What is herpes?

The herpes simplex virus type 1 (HSV-1) causes a common viral infection that spreads from one person to another by smear infection, droplet infection or close, direct contact, called Herpes labialis, also known as cold sores or  fever blister. Another form of this virus, HSV-2, leads to the sexually transmitted disease genital herpes.

Break the stigma of oral herpes

Oral herpes symptoms

The herpes simplex virus typically leads to one or multiple blisters on or around affected area. In the case of HSV-1, these symptoms of oral herpes are noticeable bumps around the lips.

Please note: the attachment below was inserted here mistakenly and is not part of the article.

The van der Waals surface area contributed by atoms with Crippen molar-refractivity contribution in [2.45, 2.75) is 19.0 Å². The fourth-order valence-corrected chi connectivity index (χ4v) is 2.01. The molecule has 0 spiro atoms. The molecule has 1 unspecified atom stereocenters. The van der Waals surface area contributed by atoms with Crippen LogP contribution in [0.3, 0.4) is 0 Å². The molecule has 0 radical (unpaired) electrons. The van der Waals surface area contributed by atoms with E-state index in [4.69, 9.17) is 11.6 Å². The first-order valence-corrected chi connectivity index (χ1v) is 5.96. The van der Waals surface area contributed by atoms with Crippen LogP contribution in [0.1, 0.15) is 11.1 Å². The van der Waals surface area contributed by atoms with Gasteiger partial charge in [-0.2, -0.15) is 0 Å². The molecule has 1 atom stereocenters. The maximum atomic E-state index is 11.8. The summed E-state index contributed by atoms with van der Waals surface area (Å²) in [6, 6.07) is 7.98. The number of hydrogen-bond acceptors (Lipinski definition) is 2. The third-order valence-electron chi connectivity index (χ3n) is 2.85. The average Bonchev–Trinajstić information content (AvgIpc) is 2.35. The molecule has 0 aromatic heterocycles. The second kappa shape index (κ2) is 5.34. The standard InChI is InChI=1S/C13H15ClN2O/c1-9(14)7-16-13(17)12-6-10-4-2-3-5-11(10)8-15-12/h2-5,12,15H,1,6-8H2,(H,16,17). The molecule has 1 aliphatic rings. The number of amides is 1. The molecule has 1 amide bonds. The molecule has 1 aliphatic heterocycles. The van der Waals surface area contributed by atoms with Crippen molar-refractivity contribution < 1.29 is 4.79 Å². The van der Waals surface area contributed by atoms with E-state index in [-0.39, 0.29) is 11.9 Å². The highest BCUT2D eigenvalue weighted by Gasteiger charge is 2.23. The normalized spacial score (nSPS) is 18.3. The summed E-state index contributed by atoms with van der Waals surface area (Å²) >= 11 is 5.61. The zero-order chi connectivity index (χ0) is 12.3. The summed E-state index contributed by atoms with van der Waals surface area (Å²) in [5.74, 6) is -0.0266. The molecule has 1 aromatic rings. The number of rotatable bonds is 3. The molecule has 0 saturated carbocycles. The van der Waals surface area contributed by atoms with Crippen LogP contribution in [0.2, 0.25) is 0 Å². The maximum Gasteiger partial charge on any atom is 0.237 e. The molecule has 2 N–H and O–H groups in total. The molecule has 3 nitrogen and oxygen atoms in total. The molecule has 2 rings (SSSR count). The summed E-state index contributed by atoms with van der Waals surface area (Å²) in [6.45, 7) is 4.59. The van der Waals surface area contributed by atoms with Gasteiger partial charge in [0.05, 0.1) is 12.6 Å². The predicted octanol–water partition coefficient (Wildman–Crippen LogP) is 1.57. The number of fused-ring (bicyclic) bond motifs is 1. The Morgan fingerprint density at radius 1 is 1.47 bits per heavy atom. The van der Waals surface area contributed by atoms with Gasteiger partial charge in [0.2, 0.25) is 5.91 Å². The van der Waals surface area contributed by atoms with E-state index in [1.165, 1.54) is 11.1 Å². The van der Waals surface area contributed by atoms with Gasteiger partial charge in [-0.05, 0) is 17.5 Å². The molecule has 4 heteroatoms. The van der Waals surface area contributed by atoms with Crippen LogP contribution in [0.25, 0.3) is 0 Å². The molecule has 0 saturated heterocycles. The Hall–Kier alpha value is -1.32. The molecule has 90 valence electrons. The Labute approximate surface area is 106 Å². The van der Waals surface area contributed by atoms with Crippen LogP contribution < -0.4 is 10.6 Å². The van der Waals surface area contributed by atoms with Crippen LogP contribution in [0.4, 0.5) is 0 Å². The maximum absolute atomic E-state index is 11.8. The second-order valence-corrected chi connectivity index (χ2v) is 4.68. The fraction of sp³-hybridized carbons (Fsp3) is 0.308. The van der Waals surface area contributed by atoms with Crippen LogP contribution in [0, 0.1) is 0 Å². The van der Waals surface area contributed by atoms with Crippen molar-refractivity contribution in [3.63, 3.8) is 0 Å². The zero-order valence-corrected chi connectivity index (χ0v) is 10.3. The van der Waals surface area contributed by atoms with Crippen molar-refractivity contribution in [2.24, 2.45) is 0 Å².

Learn more about cold sores

Triggering the oral herpes infection

Once infected, the herpes simplex virus never leaves your body. It usually enters through a break in the skin around or inside the mouth.

After the first infection, the herpes simplex virus moves from your skin cells to your nerve cells and remains there permanently. HSV-1 hides in nerve cells located at about the level of your temple.

HSV-1 stays inactive but can become reactivated when triggered and infect the skin cells. These triggers can include: stress, illness, fever, surgery, sun exposure and menstrual periods.

Find out how herpes spreads

HSV-1 is spread by skin-to-skin contact